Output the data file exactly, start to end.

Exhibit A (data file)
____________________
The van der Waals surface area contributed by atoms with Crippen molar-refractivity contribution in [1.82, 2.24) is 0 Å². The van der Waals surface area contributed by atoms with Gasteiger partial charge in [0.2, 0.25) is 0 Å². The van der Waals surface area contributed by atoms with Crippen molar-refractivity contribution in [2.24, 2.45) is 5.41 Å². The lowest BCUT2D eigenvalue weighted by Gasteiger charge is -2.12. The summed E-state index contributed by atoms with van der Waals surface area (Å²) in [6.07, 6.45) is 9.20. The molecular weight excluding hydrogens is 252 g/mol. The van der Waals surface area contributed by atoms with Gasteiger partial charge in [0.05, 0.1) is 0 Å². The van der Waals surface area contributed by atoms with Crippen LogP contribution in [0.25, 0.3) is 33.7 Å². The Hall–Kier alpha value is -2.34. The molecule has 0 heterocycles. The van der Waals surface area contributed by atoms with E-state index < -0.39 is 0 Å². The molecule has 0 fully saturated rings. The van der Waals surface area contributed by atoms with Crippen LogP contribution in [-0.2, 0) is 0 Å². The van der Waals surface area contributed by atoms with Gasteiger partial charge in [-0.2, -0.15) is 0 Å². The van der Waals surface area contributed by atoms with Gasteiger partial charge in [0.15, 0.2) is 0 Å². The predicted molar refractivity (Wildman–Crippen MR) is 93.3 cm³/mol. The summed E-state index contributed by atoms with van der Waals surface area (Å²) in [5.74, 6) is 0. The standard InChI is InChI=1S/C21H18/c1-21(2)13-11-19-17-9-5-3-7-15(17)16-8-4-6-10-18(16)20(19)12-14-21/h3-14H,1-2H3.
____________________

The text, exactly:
The van der Waals surface area contributed by atoms with Crippen molar-refractivity contribution in [1.82, 2.24) is 0 Å². The van der Waals surface area contributed by atoms with Gasteiger partial charge in [0.2, 0.25) is 0 Å². The van der Waals surface area contributed by atoms with Crippen molar-refractivity contribution in [2.24, 2.45) is 5.41 Å². The lowest BCUT2D eigenvalue weighted by Gasteiger charge is -2.12. The summed E-state index contributed by atoms with van der Waals surface area (Å²) in [6.07, 6.45) is 9.20. The molecular weight excluding hydrogens is 252 g/mol. The van der Waals surface area contributed by atoms with Gasteiger partial charge in [0.05, 0.1) is 0 Å². The van der Waals surface area contributed by atoms with Crippen LogP contribution in [0.25, 0.3) is 33.7 Å². The Hall–Kier alpha value is -2.34. The molecule has 0 heterocycles. The van der Waals surface area contributed by atoms with E-state index < -0.39 is 0 Å². The molecule has 0 fully saturated rings. The van der Waals surface area contributed by atoms with Crippen LogP contribution in [-0.2, 0) is 0 Å². The van der Waals surface area contributed by atoms with Gasteiger partial charge in [-0.2, -0.15) is 0 Å². The van der Waals surface area contributed by atoms with Gasteiger partial charge in [0.15, 0.2) is 0 Å². The predicted molar refractivity (Wildman–Crippen MR) is 93.3 cm³/mol. The summed E-state index contributed by atoms with van der Waals surface area (Å²) in [5.74, 6) is 0. The standard InChI is InChI=1S/C21H18/c1-21(2)13-11-19-17-9-5-3-7-15(17)16-8-4-6-10-18(16)20(19)12-14-21/h3-14H,1-2H3.